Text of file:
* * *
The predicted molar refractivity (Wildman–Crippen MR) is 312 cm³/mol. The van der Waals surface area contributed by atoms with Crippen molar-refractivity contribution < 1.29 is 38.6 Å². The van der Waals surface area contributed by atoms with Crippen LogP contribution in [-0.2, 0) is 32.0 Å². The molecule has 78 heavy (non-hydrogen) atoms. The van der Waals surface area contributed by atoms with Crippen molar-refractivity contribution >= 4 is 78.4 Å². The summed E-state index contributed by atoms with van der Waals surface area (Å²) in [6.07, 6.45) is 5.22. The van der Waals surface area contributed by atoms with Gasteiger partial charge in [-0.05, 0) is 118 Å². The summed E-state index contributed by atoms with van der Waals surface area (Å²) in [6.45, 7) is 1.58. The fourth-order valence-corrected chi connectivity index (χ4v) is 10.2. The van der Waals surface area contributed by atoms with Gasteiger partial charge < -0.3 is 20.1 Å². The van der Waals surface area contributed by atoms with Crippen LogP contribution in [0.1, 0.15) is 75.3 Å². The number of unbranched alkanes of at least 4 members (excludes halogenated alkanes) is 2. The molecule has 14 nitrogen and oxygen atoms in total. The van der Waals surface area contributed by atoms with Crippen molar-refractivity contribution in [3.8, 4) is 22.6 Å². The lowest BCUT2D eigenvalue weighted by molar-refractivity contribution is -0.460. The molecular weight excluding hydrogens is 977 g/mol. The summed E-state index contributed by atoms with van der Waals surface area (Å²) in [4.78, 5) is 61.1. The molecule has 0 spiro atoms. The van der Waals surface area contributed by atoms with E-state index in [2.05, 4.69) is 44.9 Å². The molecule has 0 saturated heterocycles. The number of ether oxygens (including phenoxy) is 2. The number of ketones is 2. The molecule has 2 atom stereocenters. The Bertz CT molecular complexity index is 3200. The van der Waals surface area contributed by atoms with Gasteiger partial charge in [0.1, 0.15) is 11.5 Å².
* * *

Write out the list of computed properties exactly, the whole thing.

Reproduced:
The predicted molar refractivity (Wildman–Crippen MR) is 312 cm³/mol. The van der Waals surface area contributed by atoms with Crippen molar-refractivity contribution < 1.29 is 38.6 Å². The van der Waals surface area contributed by atoms with Crippen LogP contribution in [-0.2, 0) is 32.0 Å². The molecule has 78 heavy (non-hydrogen) atoms. The van der Waals surface area contributed by atoms with Crippen molar-refractivity contribution >= 4 is 78.4 Å². The summed E-state index contributed by atoms with van der Waals surface area (Å²) in [6.07, 6.45) is 5.22. The van der Waals surface area contributed by atoms with Gasteiger partial charge in [-0.05, 0) is 118 Å². The summed E-state index contributed by atoms with van der Waals surface area (Å²) in [6.45, 7) is 1.58. The fourth-order valence-corrected chi connectivity index (χ4v) is 10.2. The van der Waals surface area contributed by atoms with Gasteiger partial charge < -0.3 is 20.1 Å². The van der Waals surface area contributed by atoms with Crippen LogP contribution in [0.1, 0.15) is 75.3 Å². The number of unbranched alkanes of at least 4 members (excludes halogenated alkanes) is 2. The molecule has 14 nitrogen and oxygen atoms in total. The van der Waals surface area contributed by atoms with Crippen molar-refractivity contribution in [3.8, 4) is 22.6 Å². The lowest BCUT2D eigenvalue weighted by molar-refractivity contribution is -0.460. The molecular weight excluding hydrogens is 977 g/mol. The summed E-state index contributed by atoms with van der Waals surface area (Å²) in [4.78, 5) is 61.1. The molecule has 0 spiro atoms. The van der Waals surface area contributed by atoms with E-state index in [2.05, 4.69) is 44.9 Å². The molecule has 0 saturated heterocycles. The number of ether oxygens (including phenoxy) is 2. The number of ketones is 2. The molecule has 2 atom stereocenters. The Bertz CT molecular complexity index is 3200. The van der Waals surface area contributed by atoms with Gasteiger partial charge in [0.1, 0.15) is 11.5 Å².